The best eating strategy for weight loss is the one that suits you.
Low-carbohydrate diets worked as well as meal-replacement diets in achieving remission.
A psychologist explains why certain goals may be more effective than others in breaking screen habits.
Certain body processes aim to prevent weight loss by slowing our metabolic rate.
20th-century fad diets didn’t look all that different from those popular today.
Over the past 30 years, teenagers have become more concerned with their weight and losing weight.
Counting macronutrients offers more food flexibility – but may be most useful when trying to build muscle.
All too often the medical community ‘fat-shames’ patients trying to lose weight, when in fact obesity and overweight are complicated medical issues.
New research shows so-called ‘restrained eaters’ prefer larger portions of lighter foods.
New findings that alexithymia in autistic people made them more vulnerable to eating disorders.
The FODMAP diet was developed to reduce the symptoms of irritable bowel syndrome. But as it grows in popularity, online bloggers and ‘health gurus’ are promoting it for a range of unusual purposes.
How a centuries-old product got a makeover for the Instagram age.
Forget being super self-critical and whipping yourself into shape. There are ways to set yourself up for success that are far kinder and work better.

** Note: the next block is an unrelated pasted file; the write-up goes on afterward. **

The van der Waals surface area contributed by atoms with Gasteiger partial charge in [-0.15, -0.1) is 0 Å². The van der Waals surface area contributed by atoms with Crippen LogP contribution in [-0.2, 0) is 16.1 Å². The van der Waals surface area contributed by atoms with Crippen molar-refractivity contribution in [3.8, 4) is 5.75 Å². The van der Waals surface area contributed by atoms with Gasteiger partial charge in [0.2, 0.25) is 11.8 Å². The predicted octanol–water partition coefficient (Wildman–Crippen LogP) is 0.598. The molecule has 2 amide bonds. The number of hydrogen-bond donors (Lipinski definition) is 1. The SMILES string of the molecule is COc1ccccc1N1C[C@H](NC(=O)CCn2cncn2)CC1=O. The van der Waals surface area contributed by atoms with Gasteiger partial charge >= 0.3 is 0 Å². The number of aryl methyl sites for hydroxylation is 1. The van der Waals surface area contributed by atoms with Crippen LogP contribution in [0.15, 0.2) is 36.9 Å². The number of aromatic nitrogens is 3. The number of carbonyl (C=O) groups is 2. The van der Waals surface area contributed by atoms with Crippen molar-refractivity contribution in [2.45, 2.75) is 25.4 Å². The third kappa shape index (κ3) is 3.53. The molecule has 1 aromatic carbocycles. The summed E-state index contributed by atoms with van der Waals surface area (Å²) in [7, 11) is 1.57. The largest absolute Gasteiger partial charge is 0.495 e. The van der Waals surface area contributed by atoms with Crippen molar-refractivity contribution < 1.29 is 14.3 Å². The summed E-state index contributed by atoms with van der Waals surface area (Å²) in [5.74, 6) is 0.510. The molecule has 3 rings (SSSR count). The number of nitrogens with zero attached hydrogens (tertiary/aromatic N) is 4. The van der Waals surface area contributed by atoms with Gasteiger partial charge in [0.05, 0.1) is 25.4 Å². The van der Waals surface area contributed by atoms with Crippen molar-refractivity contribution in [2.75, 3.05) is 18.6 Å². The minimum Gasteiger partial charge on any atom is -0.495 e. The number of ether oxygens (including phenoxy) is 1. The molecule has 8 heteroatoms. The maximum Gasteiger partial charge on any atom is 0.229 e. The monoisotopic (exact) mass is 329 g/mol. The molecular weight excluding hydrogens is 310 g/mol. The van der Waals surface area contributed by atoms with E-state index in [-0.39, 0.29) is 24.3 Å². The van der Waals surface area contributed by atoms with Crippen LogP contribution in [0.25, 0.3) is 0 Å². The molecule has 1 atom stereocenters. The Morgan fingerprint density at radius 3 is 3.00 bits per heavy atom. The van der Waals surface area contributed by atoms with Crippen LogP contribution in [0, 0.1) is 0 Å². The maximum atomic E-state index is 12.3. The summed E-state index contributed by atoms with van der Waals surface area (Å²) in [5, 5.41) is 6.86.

A biologist frustrated by his own struggle to lose weight explains why simply exercising more and harder won’t melt the pounds away.
Expert looks at latest diet trend which claims ‘resetting’ your hormones is the key to losing stubborn weight.
What science says about how to lose weight and whether you really need to.
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A professor in nutrition and dietetics explains.
New research on consumer behavior shows that we tend to match some types of choices the people around us make, but not others.
Many diets make the case that eating certain types of foods will improve your health while redeeming our society and saving the planet.
Moralistic talk about food, exercise and bodies has its roots in Christianity and is perpetuated by corporations. Collectively, we can resist.
Most Americans underestimate how many calories nutritionists recommend they consume each day, which means maybe you can probably have one more treat without feeling guilty.